Sunday worship in Salzburg led by Riccardo Muti and the Vienna Philharmonic
It’s Sunday morning and the bells of the Franziskaner Kirche and the Stiftskirche St Peter call the faithful to prayer. They also call Salzburg Festival pilgrims to the Großes Festspielhaus for the Vienna Philharmonic’s matinee concerts, a holy trinity of venue, orchestra and star conductor. This weekend saw the return of Riccardo Muti, a Salzburg regular, for a suitably reverent programme of Verdi – two of the Four Sacred Pieces – and Bruckner’s Seventh Symphony, whose Adagio bends the knee to his hero, Wagner.
Muti’s style is undemonstrative, his beat elegant and fluid. He reserves grand gestures for the loudest fortissimos – the Sanctus early in Verdi’s Te Deum or the percussion-capped peak in Bruckner’s Adagio – raising the occasional fist at a brassy moment. His control was more focused on the quieter end of the dynamic scale, often wishing to reduce the volume.
This was a weekend of late Verdi. Falstaff (1893) opened here on Saturday evening; conductor Ingo Metzmacher was among today’s matinee audience. The Four Sacred Pieces are even later, the opening chords of the Stabat Mater (1896-97) echoing those at the start of Otello’s “Niun mi tema” from a decade earlier. The Concert Association Vienna State Opera Chorus, nearly 100 members, sang beautifully, particularly the sombre a cappella sections, an opera chorus released into church pews.
The orchestral playing was striking, from the filigree flute and harp flecks that depict the glory of paradise in the Stabat Mater to the baleful brass in the Te Deum, just before the blink-and-you-miss-it soprano solo, well taken by Serafina Starke. Muti’s control was at its most awesome after the final climax in the Te Deum, gradating the diminuendo to almost nothing, the gauzy Viennese strings like a shroud being laid over Verdi's score.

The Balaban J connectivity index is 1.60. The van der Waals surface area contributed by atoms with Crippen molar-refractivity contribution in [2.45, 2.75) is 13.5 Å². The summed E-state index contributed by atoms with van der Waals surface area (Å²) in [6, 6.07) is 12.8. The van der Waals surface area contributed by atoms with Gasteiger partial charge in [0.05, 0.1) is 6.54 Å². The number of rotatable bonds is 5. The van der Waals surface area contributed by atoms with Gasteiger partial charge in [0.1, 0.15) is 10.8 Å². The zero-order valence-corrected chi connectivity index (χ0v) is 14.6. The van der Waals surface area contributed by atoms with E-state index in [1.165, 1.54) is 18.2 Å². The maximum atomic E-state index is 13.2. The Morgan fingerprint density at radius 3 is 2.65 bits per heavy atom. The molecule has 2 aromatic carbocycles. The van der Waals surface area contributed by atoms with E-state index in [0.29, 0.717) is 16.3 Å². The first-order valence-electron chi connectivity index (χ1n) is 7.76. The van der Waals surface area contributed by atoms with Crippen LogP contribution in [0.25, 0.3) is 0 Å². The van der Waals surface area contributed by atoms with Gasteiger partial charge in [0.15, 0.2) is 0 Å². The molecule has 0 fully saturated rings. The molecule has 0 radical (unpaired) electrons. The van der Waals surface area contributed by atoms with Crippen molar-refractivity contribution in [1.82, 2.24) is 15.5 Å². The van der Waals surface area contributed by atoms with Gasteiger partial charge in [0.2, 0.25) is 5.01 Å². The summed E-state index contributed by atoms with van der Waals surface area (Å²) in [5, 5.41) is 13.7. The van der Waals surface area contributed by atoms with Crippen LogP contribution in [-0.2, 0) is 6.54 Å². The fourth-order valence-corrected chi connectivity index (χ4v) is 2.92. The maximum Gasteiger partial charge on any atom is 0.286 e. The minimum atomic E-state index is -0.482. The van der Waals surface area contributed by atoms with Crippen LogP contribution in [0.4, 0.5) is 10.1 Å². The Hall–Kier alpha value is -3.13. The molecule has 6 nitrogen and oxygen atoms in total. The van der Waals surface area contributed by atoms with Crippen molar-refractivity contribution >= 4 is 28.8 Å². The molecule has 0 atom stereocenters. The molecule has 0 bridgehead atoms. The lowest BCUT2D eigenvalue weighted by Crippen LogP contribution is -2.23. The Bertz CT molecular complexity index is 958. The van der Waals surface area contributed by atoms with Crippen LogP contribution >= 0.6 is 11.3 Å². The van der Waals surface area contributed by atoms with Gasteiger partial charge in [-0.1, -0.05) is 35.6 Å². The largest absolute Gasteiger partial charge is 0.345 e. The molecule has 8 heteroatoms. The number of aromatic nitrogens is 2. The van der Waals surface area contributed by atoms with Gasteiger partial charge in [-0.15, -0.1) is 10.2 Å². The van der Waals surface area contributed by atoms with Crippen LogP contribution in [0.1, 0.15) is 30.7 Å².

Veiled strings then opened Bruckner’s Seventh, a silky shimmer, translucent despite the large size of the section (60 players). It’s a symphony the Vienna Philharmonic knows like the back of its proverbial hand – they played it here just two years ago under Christian Thielemann – and that experience showed in a glowing, unhurried reading. Muti emphasised the sense of nobility and grandeur, moulding big string phrases lovingly. The cello oration halfway into the Allegro moderato first movement was aural velvet, enveloping the listener in a plush embrace. Muti made the transitions feel organic, rather than the stop–start gear changes that can be felt in less experienced hands.
The burnished gold of the Vienna Philharmonic brass was skilfully layered in the long Adagio, the first time Wagner tubas had been deployed in a symphony. There was no sense of rush, Muti preferring to savour the journey to the summit, almost justifying his very slow tempo. A touch of horn unsteadiness aside, the climax was safely scaled.
The Scherzo was light of foot, its Trio section slower, but not heavier, while the highlight of the finale was the noble brass chorale and the slight application of the brakes in the coda, where the first movement’s theme blazes fervently one last time; a joyous fanfare well-received by Salzburg’s Sunday worshippers.